What is great to experience as multiplayer is gameplay does not change in regards to speed and framerates when playing locally. But like anything that is unpredictable is online. Lobbying up for another player, if having a good connection there is seamless connectivity from what we saw in the beginning, but as the games were being played and more time spent online, comparing with titles like Tekken and Street Fighter 3rd Strike, DOA5 goes into this list of games that do not work well with a good connection.
Graphically speaking, DOA5 is quite gorgeous. The rendering of the models of characters are top notch, jiggling boobs and all. More impressive is the background graphics and the ‘stage breaks’. For you newbies that don’t know what I mean by stage breaks in a fighting game, is how DOA5 has made its reputation. When fighting in the arena, if certain conditions were met, players could force their opponent into the wall and further push them to another level causing further damage to the life bar. Though for different stages, this does happen, but on one particular stage, players can use a train several times to hit their opponents. Extreme, and very awesome to watch.
Another great touch to the graphics is the uniqueness of each character, every character is different, and as obvious that sounds. They all handle differently depending on their build, their weight and their power and each hit feels, looks and sounds very brutal providing that sense of ‘weight’ and we of course mean brutal as being entertaining.
Going back to each character, the level of moves and martial arts disciplines is abundant. You have your boxer, your brawler, Muay-Thai fighter, Tae-Kwon-Do and even a step further a Mixed Martial Arts practitioner who is a new character. The look and feel of the characters bring a depth of freshness even with the older fan favourite characters make their return with more enhanced looks, different outfits and an ‘ok’’ sound of voice actors backing them.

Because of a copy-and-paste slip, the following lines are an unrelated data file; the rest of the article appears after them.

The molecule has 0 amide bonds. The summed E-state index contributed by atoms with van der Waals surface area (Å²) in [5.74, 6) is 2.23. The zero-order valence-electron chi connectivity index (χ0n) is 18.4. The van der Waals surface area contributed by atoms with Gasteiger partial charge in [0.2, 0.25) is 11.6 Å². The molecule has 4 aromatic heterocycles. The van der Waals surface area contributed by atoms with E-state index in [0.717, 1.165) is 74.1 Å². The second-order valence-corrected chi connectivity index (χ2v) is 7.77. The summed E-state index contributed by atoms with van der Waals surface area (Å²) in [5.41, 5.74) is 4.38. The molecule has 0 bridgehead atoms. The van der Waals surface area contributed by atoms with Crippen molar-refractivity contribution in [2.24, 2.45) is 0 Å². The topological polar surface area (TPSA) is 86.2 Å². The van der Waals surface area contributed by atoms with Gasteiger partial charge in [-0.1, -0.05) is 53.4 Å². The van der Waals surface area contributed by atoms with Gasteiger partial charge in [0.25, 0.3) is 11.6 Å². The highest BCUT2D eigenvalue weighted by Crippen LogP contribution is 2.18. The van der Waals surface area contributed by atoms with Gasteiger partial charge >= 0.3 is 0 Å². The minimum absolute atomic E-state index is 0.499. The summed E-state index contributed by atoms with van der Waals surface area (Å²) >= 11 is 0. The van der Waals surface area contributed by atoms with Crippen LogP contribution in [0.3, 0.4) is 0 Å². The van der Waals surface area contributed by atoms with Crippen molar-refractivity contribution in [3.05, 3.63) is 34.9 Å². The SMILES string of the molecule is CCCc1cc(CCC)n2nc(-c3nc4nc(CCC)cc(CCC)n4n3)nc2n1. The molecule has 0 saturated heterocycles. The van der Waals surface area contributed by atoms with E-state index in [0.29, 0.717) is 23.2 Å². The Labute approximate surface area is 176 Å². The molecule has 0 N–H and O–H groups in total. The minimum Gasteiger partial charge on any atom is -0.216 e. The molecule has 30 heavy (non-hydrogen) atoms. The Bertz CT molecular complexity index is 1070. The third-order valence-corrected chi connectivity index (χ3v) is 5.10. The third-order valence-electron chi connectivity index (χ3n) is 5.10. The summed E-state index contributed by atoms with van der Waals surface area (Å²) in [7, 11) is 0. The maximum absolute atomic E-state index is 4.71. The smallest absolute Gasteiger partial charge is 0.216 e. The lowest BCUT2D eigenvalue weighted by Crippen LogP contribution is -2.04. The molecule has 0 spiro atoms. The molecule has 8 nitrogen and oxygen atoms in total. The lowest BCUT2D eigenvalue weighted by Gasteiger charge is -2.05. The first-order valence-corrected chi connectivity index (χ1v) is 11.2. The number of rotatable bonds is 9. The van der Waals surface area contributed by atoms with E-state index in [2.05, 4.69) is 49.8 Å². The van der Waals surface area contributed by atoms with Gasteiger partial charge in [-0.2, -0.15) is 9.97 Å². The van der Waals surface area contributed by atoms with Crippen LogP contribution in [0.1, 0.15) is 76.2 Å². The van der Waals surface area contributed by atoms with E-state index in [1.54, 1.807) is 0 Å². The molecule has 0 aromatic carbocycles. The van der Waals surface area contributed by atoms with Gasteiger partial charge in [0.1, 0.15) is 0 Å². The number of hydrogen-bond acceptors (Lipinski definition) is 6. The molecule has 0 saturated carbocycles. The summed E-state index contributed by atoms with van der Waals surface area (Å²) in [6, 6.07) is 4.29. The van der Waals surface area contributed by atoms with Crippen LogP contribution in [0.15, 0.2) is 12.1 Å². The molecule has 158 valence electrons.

Dead or Alive 5 had begun as a fighter that was unknown to the world. But as its notoriety grew, it garnered favour and fans. But at about Dead or Alive 3 and 4, it was only specific for XBOX and the XBOX360 which lost some of its fans due to not being multi-platform. Only with this latest installment will it once again go multi-platform and released outside of japan.
The wait is over, 6 years in the making and this fighter comes in with all the right stuff in comparison to what the DOA franchise used to be was just about pixelated boobs and unnecessary smuttiness. But this fighter is easy to pick up and the sky is the limit in which players can hone and level up their skills, and finally take the game seriously.
Get it. DOA5 as aforementioned is a game that players can easily pick up and enjoy its visuals. This fighter can be taken seriously, but at the same time can be enjoyed casually. The plethora of options that players will be able to use during their matches is incredibly large, uses of the stage breaks, the opponent themselves, baiting, mind games, all the hallmarks of a fighting game wrapped up into this neat little package.